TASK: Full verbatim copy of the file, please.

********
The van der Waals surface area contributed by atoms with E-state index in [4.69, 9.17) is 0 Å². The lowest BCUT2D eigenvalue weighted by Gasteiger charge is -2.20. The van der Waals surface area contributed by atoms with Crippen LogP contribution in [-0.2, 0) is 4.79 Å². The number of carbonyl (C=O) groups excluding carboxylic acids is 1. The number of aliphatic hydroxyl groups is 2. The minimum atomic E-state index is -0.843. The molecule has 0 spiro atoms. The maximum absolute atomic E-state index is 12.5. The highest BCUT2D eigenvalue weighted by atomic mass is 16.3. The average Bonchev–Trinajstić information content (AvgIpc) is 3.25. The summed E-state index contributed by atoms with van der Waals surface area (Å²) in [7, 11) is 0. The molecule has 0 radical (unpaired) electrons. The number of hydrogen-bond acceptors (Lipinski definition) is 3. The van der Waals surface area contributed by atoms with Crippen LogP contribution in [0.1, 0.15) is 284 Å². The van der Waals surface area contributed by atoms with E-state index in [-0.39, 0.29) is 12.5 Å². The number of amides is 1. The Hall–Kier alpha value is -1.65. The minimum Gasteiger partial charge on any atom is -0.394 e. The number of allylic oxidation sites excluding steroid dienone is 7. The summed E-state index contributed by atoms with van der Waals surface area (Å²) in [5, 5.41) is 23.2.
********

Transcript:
The van der Waals surface area contributed by atoms with E-state index in [4.69, 9.17) is 0 Å². The lowest BCUT2D eigenvalue weighted by Gasteiger charge is -2.20. The van der Waals surface area contributed by atoms with Crippen LogP contribution in [-0.2, 0) is 4.79 Å². The number of carbonyl (C=O) groups excluding carboxylic acids is 1. The number of aliphatic hydroxyl groups is 2. The minimum atomic E-state index is -0.843. The molecule has 0 spiro atoms. The maximum absolute atomic E-state index is 12.5. The highest BCUT2D eigenvalue weighted by atomic mass is 16.3. The average Bonchev–Trinajstić information content (AvgIpc) is 3.25. The summed E-state index contributed by atoms with van der Waals surface area (Å²) in [7, 11) is 0. The molecule has 0 radical (unpaired) electrons. The number of hydrogen-bond acceptors (Lipinski definition) is 3. The van der Waals surface area contributed by atoms with Crippen LogP contribution in [0.1, 0.15) is 284 Å². The van der Waals surface area contributed by atoms with E-state index in [-0.39, 0.29) is 12.5 Å². The number of amides is 1. The Hall–Kier alpha value is -1.65. The minimum Gasteiger partial charge on any atom is -0.394 e. The number of allylic oxidation sites excluding steroid dienone is 7. The summed E-state index contributed by atoms with van der Waals surface area (Å²) in [5, 5.41) is 23.2.